Walgreen Co., which owns a 45 percent stake in Alliance Boots, the largest drugstore chain in the United Kingdom, has been considering whether to use an organization technique called an inversion to take advantage of the U.K's lower corporate tax rate.
Shares of Walgreen fell on media reports that the nation's largest drugstore chain will not reincorporate itself overseas — in turn, irritating investors by missing out on the approximately $4 billion it would have saved by moving overseas. But Walgreen isn’t the only U.S. corporation faced with this decision.
This news comes as President Barack Obama, members of Congress and the Treasury Department look at ways to stop inversions. "They're basically renouncing their citizenship and declaring that they're based somewhere else, just to avoid paying their fair share," Obama said recently.
According to today’s AP story, in an inversion, a U.S. business merges with or is acquired by a foreign company in a country with a lower tax rate, allowing the company to lower its tax bill. Frequently the companies maintain their U.S. headquarters and operations, and the U.S. entity often maintains control of the company. Obama argues that this amounts to companies attempting to choose which tax laws they want to follow — a luxury not granted to individual taxpayers.
"Treasury is reviewing a broad range of authorities for possible administrative actions that could limit the ability of companies to engage in inversions, as well as approaches that could meaningfully reduce the tax benefits after inversions take place," the department said in a statement.
Over the last decade, 47 U.S. companies have moved their tax-reporting address overseas, and roughly 12 more are pursuing or researching offshoring.
To understand the corporate tax situation currently happening in the U.S. a recent New York Times writer, Josh Barro, sums it up:
Consider, for example, Procter & Gamble and Unilever. Both companies sell consumer products like detergent all over the world, but their tax situations are quite different. Because P.&G. is based in Ohio, the United States tries to collect taxes on its worldwide profits. We don’t try to tax Unilever’s non-U.S. profits because it’s not an American company; meanwhile, Unilever’s home countries (Britain and the Netherlands) have corporate tax systems that generally don’t tax foreign profits.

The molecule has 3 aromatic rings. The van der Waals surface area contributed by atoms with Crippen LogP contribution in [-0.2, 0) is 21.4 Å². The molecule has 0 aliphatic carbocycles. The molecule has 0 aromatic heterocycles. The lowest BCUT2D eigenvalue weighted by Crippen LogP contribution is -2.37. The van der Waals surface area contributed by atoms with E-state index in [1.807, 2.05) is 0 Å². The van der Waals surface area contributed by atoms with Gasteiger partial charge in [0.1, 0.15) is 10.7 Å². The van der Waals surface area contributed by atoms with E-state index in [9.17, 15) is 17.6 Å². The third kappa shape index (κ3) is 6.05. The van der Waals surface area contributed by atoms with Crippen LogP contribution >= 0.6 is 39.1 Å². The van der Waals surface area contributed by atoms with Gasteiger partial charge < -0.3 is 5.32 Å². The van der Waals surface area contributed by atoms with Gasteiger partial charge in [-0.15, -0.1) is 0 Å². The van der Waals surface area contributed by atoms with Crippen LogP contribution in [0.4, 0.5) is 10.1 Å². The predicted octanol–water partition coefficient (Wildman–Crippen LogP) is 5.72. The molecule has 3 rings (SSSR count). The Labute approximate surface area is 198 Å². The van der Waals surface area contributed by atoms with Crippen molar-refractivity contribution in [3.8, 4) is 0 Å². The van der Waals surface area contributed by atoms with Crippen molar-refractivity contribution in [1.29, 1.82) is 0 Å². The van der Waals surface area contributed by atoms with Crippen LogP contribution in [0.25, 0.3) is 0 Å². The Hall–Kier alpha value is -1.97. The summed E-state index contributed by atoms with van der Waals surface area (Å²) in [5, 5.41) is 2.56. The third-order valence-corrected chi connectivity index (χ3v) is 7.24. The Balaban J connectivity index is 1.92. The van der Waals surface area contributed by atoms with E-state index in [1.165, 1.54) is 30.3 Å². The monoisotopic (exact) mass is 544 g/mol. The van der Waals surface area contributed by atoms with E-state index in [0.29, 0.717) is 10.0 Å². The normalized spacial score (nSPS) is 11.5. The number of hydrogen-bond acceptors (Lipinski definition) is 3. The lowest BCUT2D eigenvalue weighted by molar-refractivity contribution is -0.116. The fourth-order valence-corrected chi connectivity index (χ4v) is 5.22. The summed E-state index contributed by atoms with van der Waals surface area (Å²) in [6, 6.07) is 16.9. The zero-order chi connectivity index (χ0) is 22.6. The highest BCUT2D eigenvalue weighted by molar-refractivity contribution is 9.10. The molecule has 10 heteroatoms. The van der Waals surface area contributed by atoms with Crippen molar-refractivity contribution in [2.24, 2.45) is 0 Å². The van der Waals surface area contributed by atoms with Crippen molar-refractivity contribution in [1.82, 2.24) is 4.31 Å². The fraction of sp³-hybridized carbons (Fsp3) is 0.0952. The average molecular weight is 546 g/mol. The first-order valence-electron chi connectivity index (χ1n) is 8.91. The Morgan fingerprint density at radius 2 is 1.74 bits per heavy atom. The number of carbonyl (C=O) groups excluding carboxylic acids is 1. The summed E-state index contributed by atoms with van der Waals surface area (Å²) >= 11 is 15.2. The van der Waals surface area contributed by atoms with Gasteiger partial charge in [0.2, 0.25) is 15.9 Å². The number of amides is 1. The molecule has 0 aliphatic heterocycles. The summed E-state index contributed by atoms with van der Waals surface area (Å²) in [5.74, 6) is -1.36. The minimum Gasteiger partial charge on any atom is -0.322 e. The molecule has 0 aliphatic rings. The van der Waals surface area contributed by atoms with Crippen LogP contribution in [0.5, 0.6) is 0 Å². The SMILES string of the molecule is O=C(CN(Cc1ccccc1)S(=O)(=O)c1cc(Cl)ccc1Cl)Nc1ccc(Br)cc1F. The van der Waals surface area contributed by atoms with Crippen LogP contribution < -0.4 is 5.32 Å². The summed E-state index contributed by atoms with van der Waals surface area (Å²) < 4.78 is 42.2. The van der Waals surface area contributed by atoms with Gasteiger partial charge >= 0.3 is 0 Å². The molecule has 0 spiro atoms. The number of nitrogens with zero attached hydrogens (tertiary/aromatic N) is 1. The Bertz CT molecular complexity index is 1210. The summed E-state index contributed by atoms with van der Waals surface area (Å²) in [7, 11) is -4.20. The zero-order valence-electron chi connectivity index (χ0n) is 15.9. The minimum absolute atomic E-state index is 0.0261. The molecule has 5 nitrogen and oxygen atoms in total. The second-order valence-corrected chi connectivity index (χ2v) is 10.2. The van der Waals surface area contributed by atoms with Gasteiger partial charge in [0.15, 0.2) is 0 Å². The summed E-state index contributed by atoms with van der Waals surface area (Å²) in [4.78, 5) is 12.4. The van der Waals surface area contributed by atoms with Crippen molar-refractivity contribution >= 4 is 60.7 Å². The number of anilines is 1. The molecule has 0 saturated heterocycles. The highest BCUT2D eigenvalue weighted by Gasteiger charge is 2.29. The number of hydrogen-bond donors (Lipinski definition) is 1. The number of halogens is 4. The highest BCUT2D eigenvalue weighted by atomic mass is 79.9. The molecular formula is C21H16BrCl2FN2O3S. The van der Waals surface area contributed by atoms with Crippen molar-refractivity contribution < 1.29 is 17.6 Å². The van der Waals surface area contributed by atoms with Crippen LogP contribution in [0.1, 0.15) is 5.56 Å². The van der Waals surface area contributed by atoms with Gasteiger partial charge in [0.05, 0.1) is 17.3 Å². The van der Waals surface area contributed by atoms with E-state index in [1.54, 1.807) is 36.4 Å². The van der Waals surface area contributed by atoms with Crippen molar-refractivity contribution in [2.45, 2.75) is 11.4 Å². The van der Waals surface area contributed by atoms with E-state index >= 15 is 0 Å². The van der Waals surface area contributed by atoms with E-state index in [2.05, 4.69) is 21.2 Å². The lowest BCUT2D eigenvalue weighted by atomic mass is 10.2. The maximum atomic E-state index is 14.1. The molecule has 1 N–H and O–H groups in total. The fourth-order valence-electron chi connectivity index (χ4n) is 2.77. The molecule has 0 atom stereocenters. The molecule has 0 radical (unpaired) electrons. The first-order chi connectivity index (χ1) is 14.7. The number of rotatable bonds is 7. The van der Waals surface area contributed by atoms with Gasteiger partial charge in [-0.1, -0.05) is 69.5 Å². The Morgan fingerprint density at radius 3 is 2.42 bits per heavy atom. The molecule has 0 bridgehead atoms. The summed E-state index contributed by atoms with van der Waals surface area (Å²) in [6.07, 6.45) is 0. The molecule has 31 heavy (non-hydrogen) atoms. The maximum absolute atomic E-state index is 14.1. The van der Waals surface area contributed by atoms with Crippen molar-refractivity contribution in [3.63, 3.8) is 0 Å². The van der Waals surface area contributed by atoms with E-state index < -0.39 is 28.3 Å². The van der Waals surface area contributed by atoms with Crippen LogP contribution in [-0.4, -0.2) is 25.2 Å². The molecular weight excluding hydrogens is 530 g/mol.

As such, P.&G. is at a tax disadvantage. If Unilever makes profits by selling detergent in France or Spain, it has to pay taxes only to France or Spain. P.&G. pays taxes in whatever countries it makes profits in; then, if taxes are lower in those countries than in the United States, it has to pay the difference to the American government when it brings those profits home. Escaping this tax disadvantage is a key reason that firms are interested in inverting.
While the Obama administration and the Treasury Department look at options to curtail inversions, it looks like changes in the corporate tax code will need take place. Right now there is too much money being left on the table to dissuade offshoring.
What do you think? Is the administration making the right move? Should more be done to address the corporate tax code? Is the system working just fine the way it is now? Leave your comments below.